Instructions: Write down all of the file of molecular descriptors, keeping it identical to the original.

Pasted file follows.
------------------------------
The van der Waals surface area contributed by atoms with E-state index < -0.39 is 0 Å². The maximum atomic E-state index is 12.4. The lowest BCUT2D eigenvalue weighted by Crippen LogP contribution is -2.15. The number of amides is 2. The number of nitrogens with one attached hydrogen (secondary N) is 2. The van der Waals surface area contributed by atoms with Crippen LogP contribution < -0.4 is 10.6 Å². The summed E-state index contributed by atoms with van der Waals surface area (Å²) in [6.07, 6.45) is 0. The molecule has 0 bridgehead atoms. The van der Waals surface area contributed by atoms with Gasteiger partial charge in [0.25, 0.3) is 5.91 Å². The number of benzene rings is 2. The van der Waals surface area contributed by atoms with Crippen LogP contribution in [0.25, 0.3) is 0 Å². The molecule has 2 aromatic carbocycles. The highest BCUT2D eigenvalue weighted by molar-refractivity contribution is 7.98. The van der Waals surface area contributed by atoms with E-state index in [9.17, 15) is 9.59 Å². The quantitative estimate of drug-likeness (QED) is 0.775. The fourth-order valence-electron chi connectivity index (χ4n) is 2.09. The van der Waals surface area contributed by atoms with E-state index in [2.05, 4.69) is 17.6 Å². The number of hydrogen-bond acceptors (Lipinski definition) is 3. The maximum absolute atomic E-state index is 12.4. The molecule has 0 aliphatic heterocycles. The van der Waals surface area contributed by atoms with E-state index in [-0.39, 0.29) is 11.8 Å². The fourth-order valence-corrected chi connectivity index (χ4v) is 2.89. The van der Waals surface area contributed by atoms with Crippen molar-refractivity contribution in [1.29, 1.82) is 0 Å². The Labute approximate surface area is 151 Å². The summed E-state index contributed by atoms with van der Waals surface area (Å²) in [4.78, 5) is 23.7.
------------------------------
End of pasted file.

The van der Waals surface area contributed by atoms with E-state index < -0.39 is 0 Å². The maximum atomic E-state index is 12.4. The lowest BCUT2D eigenvalue weighted by Crippen LogP contribution is -2.15. The number of amides is 2. The number of nitrogens with one attached hydrogen (secondary N) is 2. The van der Waals surface area contributed by atoms with Crippen LogP contribution < -0.4 is 10.6 Å². The summed E-state index contributed by atoms with van der Waals surface area (Å²) in [6.07, 6.45) is 0. The molecule has 0 bridgehead atoms. The van der Waals surface area contributed by atoms with Gasteiger partial charge in [0.25, 0.3) is 5.91 Å². The number of benzene rings is 2. The van der Waals surface area contributed by atoms with Crippen LogP contribution in [0.25, 0.3) is 0 Å². The molecule has 2 aromatic carbocycles. The highest BCUT2D eigenvalue weighted by molar-refractivity contribution is 7.98. The van der Waals surface area contributed by atoms with E-state index in [9.17, 15) is 9.59 Å². The quantitative estimate of drug-likeness (QED) is 0.775. The fourth-order valence-electron chi connectivity index (χ4n) is 2.09. The van der Waals surface area contributed by atoms with E-state index in [2.05, 4.69) is 17.6 Å². The number of hydrogen-bond acceptors (Lipinski definition) is 3. The maximum absolute atomic E-state index is 12.4. The molecule has 0 aliphatic heterocycles. The van der Waals surface area contributed by atoms with E-state index in [-0.39, 0.29) is 11.8 Å². The fourth-order valence-corrected chi connectivity index (χ4v) is 2.89. The van der Waals surface area contributed by atoms with Crippen molar-refractivity contribution in [1.29, 1.82) is 0 Å². The Labute approximate surface area is 151 Å². The summed E-state index contributed by atoms with van der Waals surface area (Å²) in [4.78, 5) is 23.7.